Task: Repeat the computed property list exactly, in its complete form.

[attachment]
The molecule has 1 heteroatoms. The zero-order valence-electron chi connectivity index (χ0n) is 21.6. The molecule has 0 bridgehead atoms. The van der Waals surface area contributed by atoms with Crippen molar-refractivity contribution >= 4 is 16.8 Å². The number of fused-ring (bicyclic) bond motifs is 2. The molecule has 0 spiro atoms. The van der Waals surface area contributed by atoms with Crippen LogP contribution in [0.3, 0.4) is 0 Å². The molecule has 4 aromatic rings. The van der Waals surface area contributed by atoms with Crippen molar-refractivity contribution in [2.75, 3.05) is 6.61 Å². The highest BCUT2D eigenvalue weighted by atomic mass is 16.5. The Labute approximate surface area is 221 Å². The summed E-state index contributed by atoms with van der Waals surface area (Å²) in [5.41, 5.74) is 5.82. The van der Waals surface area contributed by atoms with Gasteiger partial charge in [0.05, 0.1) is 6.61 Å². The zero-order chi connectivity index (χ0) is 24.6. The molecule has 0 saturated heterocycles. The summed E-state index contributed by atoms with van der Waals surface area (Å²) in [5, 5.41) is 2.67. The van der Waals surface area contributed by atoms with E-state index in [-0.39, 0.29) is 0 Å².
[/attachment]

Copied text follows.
The molecule has 1 heteroatoms. The zero-order valence-electron chi connectivity index (χ0n) is 21.6. The molecule has 0 bridgehead atoms. The van der Waals surface area contributed by atoms with Crippen molar-refractivity contribution >= 4 is 16.8 Å². The number of fused-ring (bicyclic) bond motifs is 2. The molecule has 0 spiro atoms. The van der Waals surface area contributed by atoms with Crippen LogP contribution in [0.3, 0.4) is 0 Å². The molecule has 4 aromatic rings. The van der Waals surface area contributed by atoms with Crippen molar-refractivity contribution in [2.75, 3.05) is 6.61 Å². The highest BCUT2D eigenvalue weighted by atomic mass is 16.5. The Labute approximate surface area is 221 Å². The summed E-state index contributed by atoms with van der Waals surface area (Å²) in [5.41, 5.74) is 5.82. The van der Waals surface area contributed by atoms with Gasteiger partial charge in [0.05, 0.1) is 6.61 Å². The zero-order chi connectivity index (χ0) is 24.6. The molecule has 0 saturated heterocycles. The summed E-state index contributed by atoms with van der Waals surface area (Å²) in [5, 5.41) is 2.67. The van der Waals surface area contributed by atoms with E-state index in [-0.39, 0.29) is 0 Å².